Investors can outright own rental properties, but not all investors will qualify for such loans above and beyond their own mortgages. It’s much easier and far more liquid to simply own residential real estate investment trusts like AvalonBay Communities Inc (NYSE:AVB) or Mid-America Apartment Communities Inc (NYSE:MAA).
Best Funds and Stocks to Buy: Treasury Inflation-Protected Securities
Although they’ve been around for quite some time now, many investors still don’t know what Treasury Inflation-Protected Securities, or TIPS, are. Just as the name describes, they’re an investment vehicle — a bond — that is designed to rise and fall with inflation so that you never lose ground to the inflation that tends to accompany rising interest rates. Although investors will likely never “make a killing” with Treasury Inflation-Protected Securities, they’re guaranteed to never lose value either.
There are several ways to buy TIPS directly, but look before you leap. Sometimes you know the yield you’re buying into, and sometimes you just get what you get without knowing your exact coupon. To that end, it may be easier to just step into a Treasury Inflation-Protected Security like the iShares Barclays TIPS Bond Fund (ETF) (NYSEARCA:TIP).
Best Funds and Stocks to Buy: Business Development Companies
Business development companies, sometimes just called BDCs, are a strange breed. They represent a collection of companies like a traditional mutual fund, but in most cases, rather than equity, they own loans to those cash-hungry organizations that need a helping fiscal hand. That’s why business development companies more or less trade like bonds — the key selling point is the income stream they offer to owners.
Intuitively, it seems that, like bonds, BDCs would lose value when rates are on the rise since their loans are made at fixed rates. That’s not quite how it works though. As is the case with banks, new borrowers are always coming to the table, and like banks, the spread between a BDC’s borrowing costs and its lending rates widen when rates are higher. Some business development companies are even able to borrow at low fixed rates, yet still charge their borrowers the higher, floating rates.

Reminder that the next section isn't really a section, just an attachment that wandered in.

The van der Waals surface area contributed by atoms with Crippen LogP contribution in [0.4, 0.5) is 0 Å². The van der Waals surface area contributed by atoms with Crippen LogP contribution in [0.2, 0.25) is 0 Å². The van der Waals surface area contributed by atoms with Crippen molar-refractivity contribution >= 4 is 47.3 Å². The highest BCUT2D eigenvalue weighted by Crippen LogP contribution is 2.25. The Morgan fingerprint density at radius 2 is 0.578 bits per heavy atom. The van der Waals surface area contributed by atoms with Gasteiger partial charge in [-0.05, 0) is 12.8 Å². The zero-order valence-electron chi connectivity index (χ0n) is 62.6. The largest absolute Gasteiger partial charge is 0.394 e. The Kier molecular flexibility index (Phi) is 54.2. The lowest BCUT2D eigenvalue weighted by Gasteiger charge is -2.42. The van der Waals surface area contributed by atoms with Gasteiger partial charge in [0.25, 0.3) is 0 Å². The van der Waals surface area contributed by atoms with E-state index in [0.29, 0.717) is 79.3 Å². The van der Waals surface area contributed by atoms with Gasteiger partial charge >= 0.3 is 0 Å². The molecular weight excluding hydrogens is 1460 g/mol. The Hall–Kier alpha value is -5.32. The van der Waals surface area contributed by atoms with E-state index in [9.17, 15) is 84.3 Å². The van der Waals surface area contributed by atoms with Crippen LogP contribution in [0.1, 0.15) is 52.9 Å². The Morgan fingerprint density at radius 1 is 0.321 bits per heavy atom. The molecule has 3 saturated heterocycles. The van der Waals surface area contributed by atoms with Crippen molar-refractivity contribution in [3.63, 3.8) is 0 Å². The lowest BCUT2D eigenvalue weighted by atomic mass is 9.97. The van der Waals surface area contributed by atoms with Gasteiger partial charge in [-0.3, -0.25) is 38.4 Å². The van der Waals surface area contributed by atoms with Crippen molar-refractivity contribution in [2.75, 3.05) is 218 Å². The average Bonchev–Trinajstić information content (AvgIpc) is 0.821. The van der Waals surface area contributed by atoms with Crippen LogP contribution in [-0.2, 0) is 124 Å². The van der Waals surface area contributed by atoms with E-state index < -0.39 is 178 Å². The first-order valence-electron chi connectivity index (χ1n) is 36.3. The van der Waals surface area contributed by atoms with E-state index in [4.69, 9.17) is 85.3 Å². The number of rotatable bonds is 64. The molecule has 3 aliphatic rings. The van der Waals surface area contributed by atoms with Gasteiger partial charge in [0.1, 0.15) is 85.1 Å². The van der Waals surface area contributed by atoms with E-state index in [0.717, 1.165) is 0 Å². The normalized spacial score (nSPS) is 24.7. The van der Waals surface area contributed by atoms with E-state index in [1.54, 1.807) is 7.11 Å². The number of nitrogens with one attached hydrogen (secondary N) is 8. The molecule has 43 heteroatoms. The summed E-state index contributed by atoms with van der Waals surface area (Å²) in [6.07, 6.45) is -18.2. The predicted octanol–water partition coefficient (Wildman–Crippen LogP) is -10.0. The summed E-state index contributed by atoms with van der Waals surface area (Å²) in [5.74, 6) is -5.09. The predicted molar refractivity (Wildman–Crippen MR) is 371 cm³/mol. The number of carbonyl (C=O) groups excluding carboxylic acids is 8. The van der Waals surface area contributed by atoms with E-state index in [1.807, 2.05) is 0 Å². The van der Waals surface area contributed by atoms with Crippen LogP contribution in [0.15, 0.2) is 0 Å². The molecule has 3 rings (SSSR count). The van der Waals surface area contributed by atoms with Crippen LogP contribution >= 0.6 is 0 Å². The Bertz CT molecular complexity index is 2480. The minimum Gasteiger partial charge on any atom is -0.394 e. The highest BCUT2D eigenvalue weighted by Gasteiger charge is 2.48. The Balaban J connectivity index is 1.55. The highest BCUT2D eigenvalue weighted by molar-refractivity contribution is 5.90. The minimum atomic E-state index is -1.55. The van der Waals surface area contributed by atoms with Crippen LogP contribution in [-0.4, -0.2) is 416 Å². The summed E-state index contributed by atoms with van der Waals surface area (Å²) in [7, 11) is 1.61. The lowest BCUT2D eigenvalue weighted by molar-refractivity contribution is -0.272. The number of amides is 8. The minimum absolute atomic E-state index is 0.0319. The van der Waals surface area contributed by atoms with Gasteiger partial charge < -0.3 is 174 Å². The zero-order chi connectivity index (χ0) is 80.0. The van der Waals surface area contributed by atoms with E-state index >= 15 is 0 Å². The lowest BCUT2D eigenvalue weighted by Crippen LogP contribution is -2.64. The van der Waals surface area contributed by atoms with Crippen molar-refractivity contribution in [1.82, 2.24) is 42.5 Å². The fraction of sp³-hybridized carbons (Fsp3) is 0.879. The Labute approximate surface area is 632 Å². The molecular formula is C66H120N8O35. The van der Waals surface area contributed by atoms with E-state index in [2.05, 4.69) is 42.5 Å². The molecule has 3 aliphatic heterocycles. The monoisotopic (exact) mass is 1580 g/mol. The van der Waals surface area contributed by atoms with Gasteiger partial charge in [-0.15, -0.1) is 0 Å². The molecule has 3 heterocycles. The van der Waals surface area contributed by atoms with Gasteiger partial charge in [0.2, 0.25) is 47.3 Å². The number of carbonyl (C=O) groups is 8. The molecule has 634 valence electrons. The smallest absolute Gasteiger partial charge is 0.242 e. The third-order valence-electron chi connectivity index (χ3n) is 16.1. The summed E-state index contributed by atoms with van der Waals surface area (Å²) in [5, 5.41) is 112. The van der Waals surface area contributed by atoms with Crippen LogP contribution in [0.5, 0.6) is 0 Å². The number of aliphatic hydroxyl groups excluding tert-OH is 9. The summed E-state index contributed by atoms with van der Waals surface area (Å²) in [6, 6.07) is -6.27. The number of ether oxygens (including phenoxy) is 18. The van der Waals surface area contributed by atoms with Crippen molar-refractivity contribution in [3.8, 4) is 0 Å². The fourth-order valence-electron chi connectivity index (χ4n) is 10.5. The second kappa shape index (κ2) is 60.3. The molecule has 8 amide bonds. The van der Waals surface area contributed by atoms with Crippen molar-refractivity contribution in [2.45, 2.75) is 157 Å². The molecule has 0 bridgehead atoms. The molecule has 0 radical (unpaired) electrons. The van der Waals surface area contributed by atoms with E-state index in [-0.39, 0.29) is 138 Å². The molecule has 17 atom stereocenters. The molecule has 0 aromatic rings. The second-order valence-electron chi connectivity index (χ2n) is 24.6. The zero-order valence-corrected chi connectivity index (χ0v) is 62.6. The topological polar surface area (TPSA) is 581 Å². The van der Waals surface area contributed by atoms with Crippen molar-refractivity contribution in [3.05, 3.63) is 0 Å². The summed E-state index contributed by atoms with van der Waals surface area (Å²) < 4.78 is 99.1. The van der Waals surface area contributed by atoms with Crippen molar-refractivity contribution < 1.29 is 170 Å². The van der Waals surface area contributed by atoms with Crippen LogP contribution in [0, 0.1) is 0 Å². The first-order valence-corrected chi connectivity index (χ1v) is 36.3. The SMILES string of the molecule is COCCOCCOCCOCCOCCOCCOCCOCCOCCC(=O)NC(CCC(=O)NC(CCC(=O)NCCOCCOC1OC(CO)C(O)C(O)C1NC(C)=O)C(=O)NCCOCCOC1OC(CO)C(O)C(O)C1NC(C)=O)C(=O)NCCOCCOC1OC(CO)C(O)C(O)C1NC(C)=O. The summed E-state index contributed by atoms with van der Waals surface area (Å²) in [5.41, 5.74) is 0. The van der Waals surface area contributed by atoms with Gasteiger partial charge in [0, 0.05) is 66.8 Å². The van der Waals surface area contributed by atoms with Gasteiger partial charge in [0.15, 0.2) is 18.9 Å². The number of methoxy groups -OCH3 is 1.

One standout in this space is TCP Capital Corp (NASDAQ:TCPC), which is a well-known and well-liked business development name.
Best Funds and Stocks to Buy: Short Bonds
Most investors have heard the old adage “when rates go up, bond values go down.” Although the cliche glosses over some critical details of the matter, the underlying premise is still true. That is, rates are set to rise for the foreseeable future and that’s going to work against bonds.
The challenge? You really can’t effectively short bonds, and using bond futures to effectively short bonds isn’t all that accessible for most traders. There is a viable solution though. That is, an ETF that shorts the bond market for you. The ProShares Short 20+ Year Treasury ETF (NYSEARCA:TBF) is a popular one with plenty of liquidity.
Best Funds and Stocks to Buy: Foreign Companies That Sell to U.S. Customers
Assuming the U.S. dollar does indeed track with the looming rise in interest rates, the increasing value of the greenback means U.S. companies and U.S. consumers will enjoy even more buying power of foreign-made goods and services. The trick is finding an overseas company that sells plenty of those goods to United States buyers.
One often-overlooked possibility to this end is Japan’s Sony Corp (ADR) (NYSE:SNE). It does a little of everything, but it hasn’t done a whole let very well lately. Still, more than 20% of its revenue comes from the United States. That proportion could ramp up significantly as U.S. buyers’ money goes farther when it comes time to buy a new piece of electronic equipment or U.S. companies need to find some new technological components.
Best Funds and Stocks to Buy: (Some) Dividend Payers
Last but not least, although in some cases a backdrop of rising interest rates treats dividend-paying stocks like bonds and deflates their value, in more than enough cases, rising interest rates facilitates strong growth in an organization’s dividend.
The key is finding a company that’s already in the habit of dividend growth, and won’t balk when the reason for accelerated payout growth arises. Information technology stocks, amazingly enough, do particularly well when rates are on the rise, perhaps because they generally don’t sit on a lot of debt, and enjoy above-average margins that leave them plenty of room for a little better dividend when the market demands it.
One such company is Intel Corporation (NASDAQ:INTC). Although the dividend yield is only a moderate 2.76%, it has a strong history of growing its payout in step with its growing bottom line. And, though it has been less than the iconic name it once was in recent years, it has a lot working in its favor again right now that makes it one of the top stocks to buy in the environment we’re moving into.
As of this writing, James Brumley did not hold a position in any of the aforementioned securities. You can follow him on Twitter.